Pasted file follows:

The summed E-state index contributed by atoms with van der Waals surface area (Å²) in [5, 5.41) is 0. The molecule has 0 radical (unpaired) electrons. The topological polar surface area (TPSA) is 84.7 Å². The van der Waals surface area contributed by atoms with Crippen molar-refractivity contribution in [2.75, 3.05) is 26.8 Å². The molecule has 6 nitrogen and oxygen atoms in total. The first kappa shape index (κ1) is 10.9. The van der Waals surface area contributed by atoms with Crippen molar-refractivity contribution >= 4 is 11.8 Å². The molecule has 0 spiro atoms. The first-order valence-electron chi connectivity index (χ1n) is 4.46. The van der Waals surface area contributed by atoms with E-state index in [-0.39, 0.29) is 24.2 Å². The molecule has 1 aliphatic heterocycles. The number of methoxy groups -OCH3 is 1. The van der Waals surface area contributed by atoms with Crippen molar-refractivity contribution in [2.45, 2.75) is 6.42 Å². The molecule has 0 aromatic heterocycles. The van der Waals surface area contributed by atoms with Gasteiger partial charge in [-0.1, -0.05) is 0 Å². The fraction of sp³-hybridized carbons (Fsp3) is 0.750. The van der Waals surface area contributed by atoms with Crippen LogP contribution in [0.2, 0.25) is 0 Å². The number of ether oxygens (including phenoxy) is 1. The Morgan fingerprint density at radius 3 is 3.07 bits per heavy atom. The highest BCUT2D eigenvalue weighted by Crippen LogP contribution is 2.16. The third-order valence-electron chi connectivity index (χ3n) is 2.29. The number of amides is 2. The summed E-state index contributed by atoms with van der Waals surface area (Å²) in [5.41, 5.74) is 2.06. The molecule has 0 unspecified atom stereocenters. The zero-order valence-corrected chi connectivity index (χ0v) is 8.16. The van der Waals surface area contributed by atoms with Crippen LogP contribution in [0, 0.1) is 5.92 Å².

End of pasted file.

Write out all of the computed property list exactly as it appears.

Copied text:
The summed E-state index contributed by atoms with van der Waals surface area (Å²) in [5, 5.41) is 0. The molecule has 0 radical (unpaired) electrons. The topological polar surface area (TPSA) is 84.7 Å². The van der Waals surface area contributed by atoms with Crippen molar-refractivity contribution in [2.75, 3.05) is 26.8 Å². The molecule has 6 nitrogen and oxygen atoms in total. The first kappa shape index (κ1) is 10.9. The van der Waals surface area contributed by atoms with Crippen molar-refractivity contribution >= 4 is 11.8 Å². The molecule has 0 spiro atoms. The first-order valence-electron chi connectivity index (χ1n) is 4.46. The van der Waals surface area contributed by atoms with E-state index in [-0.39, 0.29) is 24.2 Å². The molecule has 1 aliphatic heterocycles. The number of methoxy groups -OCH3 is 1. The van der Waals surface area contributed by atoms with Crippen molar-refractivity contribution in [2.45, 2.75) is 6.42 Å². The molecule has 0 aromatic heterocycles. The van der Waals surface area contributed by atoms with Gasteiger partial charge in [-0.1, -0.05) is 0 Å². The fraction of sp³-hybridized carbons (Fsp3) is 0.750. The van der Waals surface area contributed by atoms with Crippen LogP contribution in [0.2, 0.25) is 0 Å². The number of ether oxygens (including phenoxy) is 1. The Morgan fingerprint density at radius 3 is 3.07 bits per heavy atom. The highest BCUT2D eigenvalue weighted by Crippen LogP contribution is 2.16. The third-order valence-electron chi connectivity index (χ3n) is 2.29. The number of amides is 2. The summed E-state index contributed by atoms with van der Waals surface area (Å²) in [5.41, 5.74) is 2.06. The molecule has 0 unspecified atom stereocenters. The zero-order valence-corrected chi connectivity index (χ0v) is 8.16. The van der Waals surface area contributed by atoms with Crippen LogP contribution in [0, 0.1) is 5.92 Å².